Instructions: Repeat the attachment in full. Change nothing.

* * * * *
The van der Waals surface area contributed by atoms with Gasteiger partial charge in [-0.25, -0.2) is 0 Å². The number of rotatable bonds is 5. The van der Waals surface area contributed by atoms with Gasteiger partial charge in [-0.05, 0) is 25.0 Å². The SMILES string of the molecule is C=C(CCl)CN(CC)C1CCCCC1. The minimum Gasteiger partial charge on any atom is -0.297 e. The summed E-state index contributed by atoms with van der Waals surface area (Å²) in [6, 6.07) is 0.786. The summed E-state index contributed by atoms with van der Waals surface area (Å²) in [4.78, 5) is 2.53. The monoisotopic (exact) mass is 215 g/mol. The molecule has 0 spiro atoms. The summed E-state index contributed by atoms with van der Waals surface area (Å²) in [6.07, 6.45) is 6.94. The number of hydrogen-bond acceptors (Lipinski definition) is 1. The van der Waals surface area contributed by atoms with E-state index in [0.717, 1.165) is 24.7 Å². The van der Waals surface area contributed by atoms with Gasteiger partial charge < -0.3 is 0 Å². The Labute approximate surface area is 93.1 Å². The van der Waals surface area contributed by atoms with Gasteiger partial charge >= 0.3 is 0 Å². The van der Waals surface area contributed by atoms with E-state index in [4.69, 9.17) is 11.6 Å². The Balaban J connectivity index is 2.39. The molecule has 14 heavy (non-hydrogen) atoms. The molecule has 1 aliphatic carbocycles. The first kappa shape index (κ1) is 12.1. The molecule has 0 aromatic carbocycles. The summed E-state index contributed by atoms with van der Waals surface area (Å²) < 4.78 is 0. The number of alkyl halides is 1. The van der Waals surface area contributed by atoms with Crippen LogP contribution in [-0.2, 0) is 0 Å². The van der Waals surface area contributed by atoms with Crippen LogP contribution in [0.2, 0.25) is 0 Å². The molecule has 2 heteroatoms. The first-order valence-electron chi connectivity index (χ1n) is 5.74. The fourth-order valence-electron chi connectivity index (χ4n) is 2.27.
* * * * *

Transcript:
The van der Waals surface area contributed by atoms with Gasteiger partial charge in [-0.25, -0.2) is 0 Å². The number of rotatable bonds is 5. The van der Waals surface area contributed by atoms with Gasteiger partial charge in [-0.05, 0) is 25.0 Å². The SMILES string of the molecule is C=C(CCl)CN(CC)C1CCCCC1. The minimum Gasteiger partial charge on any atom is -0.297 e. The summed E-state index contributed by atoms with van der Waals surface area (Å²) in [6, 6.07) is 0.786. The summed E-state index contributed by atoms with van der Waals surface area (Å²) in [4.78, 5) is 2.53. The monoisotopic (exact) mass is 215 g/mol. The molecule has 0 spiro atoms. The summed E-state index contributed by atoms with van der Waals surface area (Å²) in [6.07, 6.45) is 6.94. The number of hydrogen-bond acceptors (Lipinski definition) is 1. The van der Waals surface area contributed by atoms with E-state index in [0.717, 1.165) is 24.7 Å². The van der Waals surface area contributed by atoms with Gasteiger partial charge < -0.3 is 0 Å². The Labute approximate surface area is 93.1 Å². The van der Waals surface area contributed by atoms with Gasteiger partial charge >= 0.3 is 0 Å². The van der Waals surface area contributed by atoms with E-state index in [4.69, 9.17) is 11.6 Å². The Balaban J connectivity index is 2.39. The molecule has 14 heavy (non-hydrogen) atoms. The molecule has 1 aliphatic carbocycles. The first kappa shape index (κ1) is 12.1. The molecule has 0 aromatic carbocycles. The summed E-state index contributed by atoms with van der Waals surface area (Å²) < 4.78 is 0. The number of alkyl halides is 1. The van der Waals surface area contributed by atoms with Crippen LogP contribution in [-0.2, 0) is 0 Å². The van der Waals surface area contributed by atoms with Crippen LogP contribution in [0.2, 0.25) is 0 Å². The molecule has 2 heteroatoms. The first-order valence-electron chi connectivity index (χ1n) is 5.74. The fourth-order valence-electron chi connectivity index (χ4n) is 2.27.